Sunday, 2 February 2014

A Good Fence Needs Good Foundations

No matter how good the quality of the fencing materials, if the foundations are poor then the overall fence quality will be reduced.  Over time the posts will start to lean and eventually the fence could fall completely.

Whoever does the hard installation work, one very important element often overlooked or skimped on are the fence foundations. Good foundations are hard work to achieve and cost money to produce.

Planning
Plan your fence foundations as carefully as you plan your fence.

The Fence Foundations.
Usually when we refer to the foundations of a fence we are referring to the way in which the fence posts are secured into the ground.

To make sure these foundations are secure and successfully hold the fence in place, make sure the following points are followed:
Digging Fence Post Hole
Digging a fence post hole using a shuvholer
  • The post holes need to be the correct depth. This is a minimum of 600mm (2ft) and in most cases the hole depth will be deeper. Longer or heavy duty posts should be used in areas exposed to wind or soft ground conditions.
  • The post hole depth is not the only concern when digging the hole but the width and sides also follow guidelines. Make sure the hole is not a large crater but is either square or round and has straight sides.  If installing the fence yourself, the correct tools for the job are important and make the task much easier. A hole created for a fence post will be much better if a Shuvholer and fencing spade are used rather than a traditional shovel.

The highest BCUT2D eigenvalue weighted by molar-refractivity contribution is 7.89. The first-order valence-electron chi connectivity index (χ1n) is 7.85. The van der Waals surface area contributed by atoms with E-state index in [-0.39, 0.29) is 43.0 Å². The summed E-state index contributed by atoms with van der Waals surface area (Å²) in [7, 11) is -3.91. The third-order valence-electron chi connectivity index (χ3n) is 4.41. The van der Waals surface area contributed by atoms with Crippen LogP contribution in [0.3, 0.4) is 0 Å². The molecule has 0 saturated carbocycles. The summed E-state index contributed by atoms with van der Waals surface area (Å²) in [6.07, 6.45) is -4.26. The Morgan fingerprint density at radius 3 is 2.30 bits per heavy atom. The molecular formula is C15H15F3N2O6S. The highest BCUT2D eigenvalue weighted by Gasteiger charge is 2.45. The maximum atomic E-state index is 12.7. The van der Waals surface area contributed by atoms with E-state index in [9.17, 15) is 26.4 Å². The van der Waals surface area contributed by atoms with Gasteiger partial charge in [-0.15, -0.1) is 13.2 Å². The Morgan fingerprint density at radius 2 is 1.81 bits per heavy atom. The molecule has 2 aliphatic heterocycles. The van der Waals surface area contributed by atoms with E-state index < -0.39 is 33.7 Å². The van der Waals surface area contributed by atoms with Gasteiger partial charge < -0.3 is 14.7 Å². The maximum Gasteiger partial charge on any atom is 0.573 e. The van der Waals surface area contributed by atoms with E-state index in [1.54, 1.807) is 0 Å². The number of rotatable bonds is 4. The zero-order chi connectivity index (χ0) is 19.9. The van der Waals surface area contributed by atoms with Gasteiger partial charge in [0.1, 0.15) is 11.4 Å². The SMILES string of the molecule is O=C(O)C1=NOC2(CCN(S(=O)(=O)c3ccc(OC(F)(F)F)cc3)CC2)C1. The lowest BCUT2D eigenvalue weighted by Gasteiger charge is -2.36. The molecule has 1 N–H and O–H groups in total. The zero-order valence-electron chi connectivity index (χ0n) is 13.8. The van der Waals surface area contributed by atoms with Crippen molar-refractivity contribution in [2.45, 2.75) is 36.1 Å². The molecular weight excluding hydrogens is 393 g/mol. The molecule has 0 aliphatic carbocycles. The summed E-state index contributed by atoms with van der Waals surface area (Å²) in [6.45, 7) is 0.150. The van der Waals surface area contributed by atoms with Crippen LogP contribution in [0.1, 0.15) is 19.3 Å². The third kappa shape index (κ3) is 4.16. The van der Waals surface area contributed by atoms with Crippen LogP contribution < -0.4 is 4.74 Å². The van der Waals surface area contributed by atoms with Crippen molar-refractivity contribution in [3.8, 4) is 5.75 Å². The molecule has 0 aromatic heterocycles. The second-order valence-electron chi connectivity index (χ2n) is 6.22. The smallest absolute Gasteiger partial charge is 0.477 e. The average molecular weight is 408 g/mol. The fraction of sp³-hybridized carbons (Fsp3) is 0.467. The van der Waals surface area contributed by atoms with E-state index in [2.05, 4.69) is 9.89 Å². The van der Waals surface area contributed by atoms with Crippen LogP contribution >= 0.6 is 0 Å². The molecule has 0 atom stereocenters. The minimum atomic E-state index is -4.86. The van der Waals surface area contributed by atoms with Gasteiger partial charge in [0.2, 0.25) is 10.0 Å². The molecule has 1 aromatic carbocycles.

• When the hole is the correct depth and post is the correct height then you're ready to secure the post. Remember, don’t scrimp on the concrete. If using ballast and cement make sure you use enough (60kg per post for a 1.8m high panel fence is a good recommendation), make sure the mix is correct, or consider using a premixed product generally known as Postcrete.  Postcrete will ensure the correct strength of mix an reduces the labour element as no mixing is required, just add water to the hole and then add the Postcrete mix. It also sets rapidly in approx. 5 minutes. 
  • Remember to add a minimum of 50mm (2 inches) of gravel at the bottom of the prepared hole to help drainage as this helps to prevent the post rotting. It will also help to get the post at the correct height when installing.
Finally, using fully pressure treated timber is a must.  Ask the supplier if the fence is covered by a guarantee or service life. Long term and respectable guarantees usually show that the timber materials and fence posts have been kiln dried before treatment. Wet or high moisture content timber is impossible to impregnate successfully unless correctly dried first and these products will not carry a long term guarantee.

Following some of these simple steps should ensure your investment in a new fence will save you money and hard work in the future and give a long term investment.
Fence Post Hole Drainage
Adding Gravel at the bottom of the hole aids drainage

For more information and How to install a fence, see Jacksons Fencing video of installing a fence post.

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